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16 September 2020
Almost 36 years in the retail hardware game has provided plenty of life experiences for Horsham’s Tony Hofmaier.
In fact Mr Hofmaier, who retired from his job at Bunnings, said with a laugh that experience in retail should be compulsory training for everyone.
“Everybody should do two years of national service and two years of retail to teach them about life,” he laughed.
“I thought going from tractor-driving in Hopetoun to working selling hammers would be a pretty easy gig – but it certainly teaches you a lot about things.”
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Mr Hofmaier said he had seen and experienced just about everything in almost four decades on the floor of what was Weights Mitre 10, Dahlsens and finally Bunnings.
“We’ve even cleaned up human poo in this shop, we’ve seen customers throw punches, I’ve seen staff throw punches – and I’ve loved it all, loved every minute of it,” he said.
Bunnings staff members farewelled Mr Hofmaier with a guard of honour inside the shop on Friday.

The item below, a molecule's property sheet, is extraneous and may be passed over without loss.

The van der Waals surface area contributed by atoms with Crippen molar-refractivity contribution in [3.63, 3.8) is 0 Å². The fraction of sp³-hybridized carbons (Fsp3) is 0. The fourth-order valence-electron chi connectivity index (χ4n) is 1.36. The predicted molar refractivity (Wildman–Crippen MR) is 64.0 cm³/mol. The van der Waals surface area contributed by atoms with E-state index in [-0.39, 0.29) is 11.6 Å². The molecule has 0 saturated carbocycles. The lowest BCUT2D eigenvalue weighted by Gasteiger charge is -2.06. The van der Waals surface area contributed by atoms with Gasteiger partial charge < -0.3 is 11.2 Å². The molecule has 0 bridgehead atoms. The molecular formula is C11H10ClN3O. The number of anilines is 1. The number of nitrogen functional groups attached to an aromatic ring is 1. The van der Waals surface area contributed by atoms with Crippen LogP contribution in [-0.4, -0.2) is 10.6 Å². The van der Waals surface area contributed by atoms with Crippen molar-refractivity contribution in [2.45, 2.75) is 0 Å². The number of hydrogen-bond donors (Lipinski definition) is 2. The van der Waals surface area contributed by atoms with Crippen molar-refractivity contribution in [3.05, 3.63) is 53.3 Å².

Mr Hofmaier said technological changes were the main things he had noticed during his time in retail.
“When we started with Johnny Weight we were writing out dockets with pens and pieces of paper,” he said.
“I can remember when he first introduced computers, the first day, one of our well-known builders said ‘never again, never going to shop here again with computers’.
“He was back the next day and the world has since taken off with computers.”
Mr Hofmaier said the best thing he had experienced in the hardware trade was ‘working with the great people’.
“The team members, the staff. I was talking with Wally Emmerson and I reckon we’ve probably worked with 300 people in our time here,” he said.
“And they have been great people, absolutely fantastic. Customers are fantastic.
“The toughest time I probably had was Monday mornings in the winter when Collingwood lost because they would be lining up out the door waiting for me.
“They were nowhere to be seen when Collingwood won.”
Mr Hofmaier, who had been a promising footballer with Hopetoun and Yaapeet, confirmed that Collingwood had been keen for him to train with them during his youth.
“Essendon also invited me and I always hated them so I refused,” he said.
“Then Collingwood started sniffing around but dad, being an old German tractor-driver, said ‘no way son, you’re on the farm to stay’. I only found out about it years later and was devastated.”
Mr Hofmaier said he hoped the COVID-19 restrictions would lift to allow for a caravanning holiday with his wife Lyn.
The entire September 16, 2020 edition of The Weekly Advertiser is available online. READ IT HERE!